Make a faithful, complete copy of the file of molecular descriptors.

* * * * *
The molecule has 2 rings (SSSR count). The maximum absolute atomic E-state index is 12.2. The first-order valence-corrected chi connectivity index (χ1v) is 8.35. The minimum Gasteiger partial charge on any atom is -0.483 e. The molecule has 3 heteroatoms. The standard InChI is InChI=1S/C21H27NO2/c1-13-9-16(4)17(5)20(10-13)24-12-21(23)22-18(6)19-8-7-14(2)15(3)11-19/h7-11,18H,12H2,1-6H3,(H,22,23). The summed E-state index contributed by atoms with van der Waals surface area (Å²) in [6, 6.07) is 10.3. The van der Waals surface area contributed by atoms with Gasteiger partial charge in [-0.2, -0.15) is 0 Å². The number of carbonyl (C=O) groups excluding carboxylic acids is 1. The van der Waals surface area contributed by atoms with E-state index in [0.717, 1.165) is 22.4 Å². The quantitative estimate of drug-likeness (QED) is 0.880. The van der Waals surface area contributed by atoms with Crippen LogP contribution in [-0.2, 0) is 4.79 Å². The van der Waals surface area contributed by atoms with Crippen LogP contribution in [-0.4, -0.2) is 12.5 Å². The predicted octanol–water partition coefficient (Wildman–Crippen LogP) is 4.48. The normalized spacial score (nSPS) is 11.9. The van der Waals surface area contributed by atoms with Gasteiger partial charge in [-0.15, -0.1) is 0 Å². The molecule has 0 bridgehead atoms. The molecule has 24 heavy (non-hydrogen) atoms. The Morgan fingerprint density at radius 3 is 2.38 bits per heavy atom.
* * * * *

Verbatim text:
The molecule has 2 rings (SSSR count). The maximum absolute atomic E-state index is 12.2. The first-order valence-corrected chi connectivity index (χ1v) is 8.35. The minimum Gasteiger partial charge on any atom is -0.483 e. The molecule has 3 heteroatoms. The standard InChI is InChI=1S/C21H27NO2/c1-13-9-16(4)17(5)20(10-13)24-12-21(23)22-18(6)19-8-7-14(2)15(3)11-19/h7-11,18H,12H2,1-6H3,(H,22,23). The summed E-state index contributed by atoms with van der Waals surface area (Å²) in [6, 6.07) is 10.3. The van der Waals surface area contributed by atoms with Gasteiger partial charge in [-0.2, -0.15) is 0 Å². The number of carbonyl (C=O) groups excluding carboxylic acids is 1. The van der Waals surface area contributed by atoms with E-state index in [0.717, 1.165) is 22.4 Å². The quantitative estimate of drug-likeness (QED) is 0.880. The van der Waals surface area contributed by atoms with Crippen LogP contribution in [-0.2, 0) is 4.79 Å². The van der Waals surface area contributed by atoms with Crippen LogP contribution in [-0.4, -0.2) is 12.5 Å². The predicted octanol–water partition coefficient (Wildman–Crippen LogP) is 4.48. The normalized spacial score (nSPS) is 11.9. The van der Waals surface area contributed by atoms with Gasteiger partial charge in [-0.15, -0.1) is 0 Å². The molecule has 0 bridgehead atoms. The molecule has 24 heavy (non-hydrogen) atoms. The Morgan fingerprint density at radius 3 is 2.38 bits per heavy atom.